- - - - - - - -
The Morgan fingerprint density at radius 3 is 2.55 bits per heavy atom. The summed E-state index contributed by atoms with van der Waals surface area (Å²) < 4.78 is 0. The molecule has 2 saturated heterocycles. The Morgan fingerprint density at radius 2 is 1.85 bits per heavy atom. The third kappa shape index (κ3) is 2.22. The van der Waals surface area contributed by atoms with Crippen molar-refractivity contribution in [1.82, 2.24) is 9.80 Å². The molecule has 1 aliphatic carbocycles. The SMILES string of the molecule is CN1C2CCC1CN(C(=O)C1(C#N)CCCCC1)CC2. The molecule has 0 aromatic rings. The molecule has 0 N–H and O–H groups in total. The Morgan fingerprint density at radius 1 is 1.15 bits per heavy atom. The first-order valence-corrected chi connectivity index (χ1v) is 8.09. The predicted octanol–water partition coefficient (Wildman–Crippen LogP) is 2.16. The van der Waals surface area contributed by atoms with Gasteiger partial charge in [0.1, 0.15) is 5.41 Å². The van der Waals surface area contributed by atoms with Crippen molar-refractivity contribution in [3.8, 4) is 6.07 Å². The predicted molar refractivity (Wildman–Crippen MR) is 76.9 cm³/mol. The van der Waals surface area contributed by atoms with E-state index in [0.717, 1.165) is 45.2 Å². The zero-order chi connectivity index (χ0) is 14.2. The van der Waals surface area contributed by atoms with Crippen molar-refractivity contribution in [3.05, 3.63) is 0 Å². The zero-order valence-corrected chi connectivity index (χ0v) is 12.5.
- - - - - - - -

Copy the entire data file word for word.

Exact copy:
The Morgan fingerprint density at radius 3 is 2.55 bits per heavy atom. The summed E-state index contributed by atoms with van der Waals surface area (Å²) < 4.78 is 0. The molecule has 2 saturated heterocycles. The Morgan fingerprint density at radius 2 is 1.85 bits per heavy atom. The third kappa shape index (κ3) is 2.22. The van der Waals surface area contributed by atoms with Crippen molar-refractivity contribution in [1.82, 2.24) is 9.80 Å². The molecule has 1 aliphatic carbocycles. The SMILES string of the molecule is CN1C2CCC1CN(C(=O)C1(C#N)CCCCC1)CC2. The molecule has 0 aromatic rings. The molecule has 0 N–H and O–H groups in total. The Morgan fingerprint density at radius 1 is 1.15 bits per heavy atom. The first-order valence-corrected chi connectivity index (χ1v) is 8.09. The predicted octanol–water partition coefficient (Wildman–Crippen LogP) is 2.16. The van der Waals surface area contributed by atoms with Gasteiger partial charge in [0.1, 0.15) is 5.41 Å². The van der Waals surface area contributed by atoms with Crippen molar-refractivity contribution in [3.8, 4) is 6.07 Å². The predicted molar refractivity (Wildman–Crippen MR) is 76.9 cm³/mol. The van der Waals surface area contributed by atoms with E-state index in [0.717, 1.165) is 45.2 Å². The zero-order chi connectivity index (χ0) is 14.2. The van der Waals surface area contributed by atoms with Crippen molar-refractivity contribution in [3.05, 3.63) is 0 Å². The zero-order valence-corrected chi connectivity index (χ0v) is 12.5.